Kahaani 2 quick review: Vidya Balan is riveting in thriller that’s let down by its second half

Except for carrying forward the name of a character — ‘Vidya’ — for the first half of the movie, Sujoy Ghosh’s Kahaani 2 (also known as Kahaani 2: Durga Rani Singh) starring Vidya Balan and Arjun Rampal, is an entirely different movie from its predecessor in the franchise. The plot is new, so are the characters.

Vidya Balan in 'Kahaani 2: Durga Rani Singh'

Kahaani 2 is set in Kolkata and is the story of Durga Rani Singh, played by Vidya Balan, who has been accused of kidnapping a 6-year-old called Mili, and murdering her grandmother. There is a also a parallel life she leads as Vidya Sinha, who has a daughter named Mili. Confusing enough? You will have to watch the movie to find out how this plot plays out.

The movie revolves around child sexual abuse. The first half of the movie gives you all the possible thrills and chills as Durga Rani Singh sets out in a mission to rescue a child from a possible abuser.

This is one of those movies for which the trailer is a curse. Two of the most startling moments in the film lose all their shock factor if you’ve already watched the trailer, and that’s sad.

The movie also has Inspector Inderjit, played by Arjun Rampal. ‘Hot’, I’m sure is the correct terminology here. He is entirely convincing as an inspector who has been transferred to a small town and is waiting for a promotion so that he along with his family could shift back to the city.

The first half is gripping, and 100 percent entertaining. But the second half turns out to be slightly off track. While Sujoy Ghosh with his magical attention to detail has scripted out what was meant to be an amazing narrative, the second half drags, and is not as entertaining. The director also flavours the second half with subtle humour in the midst of intense moments. While I was with a theatreful of people laughing along at those subtleties, I felt like it might be taking the seriousness away from the issue of child sexual abuse. And the way CSA is dealt with in the movie is good, but not moving enough perhaps.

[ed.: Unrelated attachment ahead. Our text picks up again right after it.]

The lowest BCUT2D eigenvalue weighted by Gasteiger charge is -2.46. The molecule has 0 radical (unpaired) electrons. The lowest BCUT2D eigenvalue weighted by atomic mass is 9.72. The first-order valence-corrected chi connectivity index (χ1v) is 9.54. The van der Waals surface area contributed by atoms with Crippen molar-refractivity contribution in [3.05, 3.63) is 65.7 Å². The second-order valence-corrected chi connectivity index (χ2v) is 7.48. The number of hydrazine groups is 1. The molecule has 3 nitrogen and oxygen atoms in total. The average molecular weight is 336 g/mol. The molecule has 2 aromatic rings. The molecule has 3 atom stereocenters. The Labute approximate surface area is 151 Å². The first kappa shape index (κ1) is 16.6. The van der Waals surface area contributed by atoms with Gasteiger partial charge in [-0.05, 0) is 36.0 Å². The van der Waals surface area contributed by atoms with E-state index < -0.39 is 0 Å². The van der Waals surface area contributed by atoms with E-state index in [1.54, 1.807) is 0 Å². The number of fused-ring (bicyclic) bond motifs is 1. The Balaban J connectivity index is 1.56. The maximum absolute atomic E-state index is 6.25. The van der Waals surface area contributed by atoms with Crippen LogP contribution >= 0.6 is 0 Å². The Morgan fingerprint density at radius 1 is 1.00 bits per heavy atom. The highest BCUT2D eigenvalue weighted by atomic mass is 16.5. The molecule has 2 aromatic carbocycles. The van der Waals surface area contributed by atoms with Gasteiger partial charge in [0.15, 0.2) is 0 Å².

Powerful, strong and riveting, Vidya Balan gives a performance which is definitely worth watching multiple times. Arjun Rampal puts up a great show as well. The two childactors who play the character Mili are spot on. While the performances take Kahaani 2 a notch higher, a not-so-thoroughly thought out second half pulls it down.

Dear Zindagi an unusual Bollywood movie that explores the inner life of a troubled woman

There are several lines of dialogue in Dear Zindagi that you are unlikely to have heard before in Hindi cinema. A woman telling a man to pull up his (unsightly low-slung) pants before he goes in front of the camera; a woman telling a man, “I need to pee.” (In Bunty Aur Babli, Rani Mukherjee implies it when she asks Bunty to come guard the railway station. And in Raj Kumar Santoshi’s Lajja, Manisha Koirala learns to pee on the side of the road while drunkenly cavorting with Madhuri Dixit.) Dear Zindagi also features a woman announcing that she failed Class II, and a man saying his former lover would never have achieved success if they had stayed together.

Dear Zindagi stars Shah Rukh Khan and Alia Bhatt

I was looking forward to Dear Zindagi in a vague way, aided by the memory of watching Sridevi’skabuki mask-like, but still absorbing face in Gauri Shinde’s first film, English Vinglish. In Dear Zindagi, Alia Bhatt is also often expressionless-yet-not, prickly and grouchy to hide her wealth of feelings. At one point, when Kaira (Bhatt) hears from her friend Fatima (Ira Dubey) that her lover has gotten engaged to someone else, she bites into a green chilli and eats it with steady viciousness. You want to look away from her tiny red lips, but you can’t. She sniffs, and when her friend asks her if she is okay, she blames the chilli. Then she goes back to the editing studio to edit the music video she’s directing.

English-Vinglish was the journey of a well-adjusted, middle-aged woman who thinks well of herself. She only has to understand why the world doesn’t think well of her — just because she doesn’t speak English. In Dear Zindagi, Kaira doesn’t think well of herself, but others do. She veers between fragility and irritability, and we don’t know why. We don’t quite know why she’s so mean to her parents and relatives. (That’s a lie; the relatives are so well-calibrated in their smugness that I was ready to slap them on Kaira’s behalf.) We find out what has created her brittle unhappiness, as she finds out, through her therapy sessions with cool shrink Jahangir Khan (Shah Rukh Khan).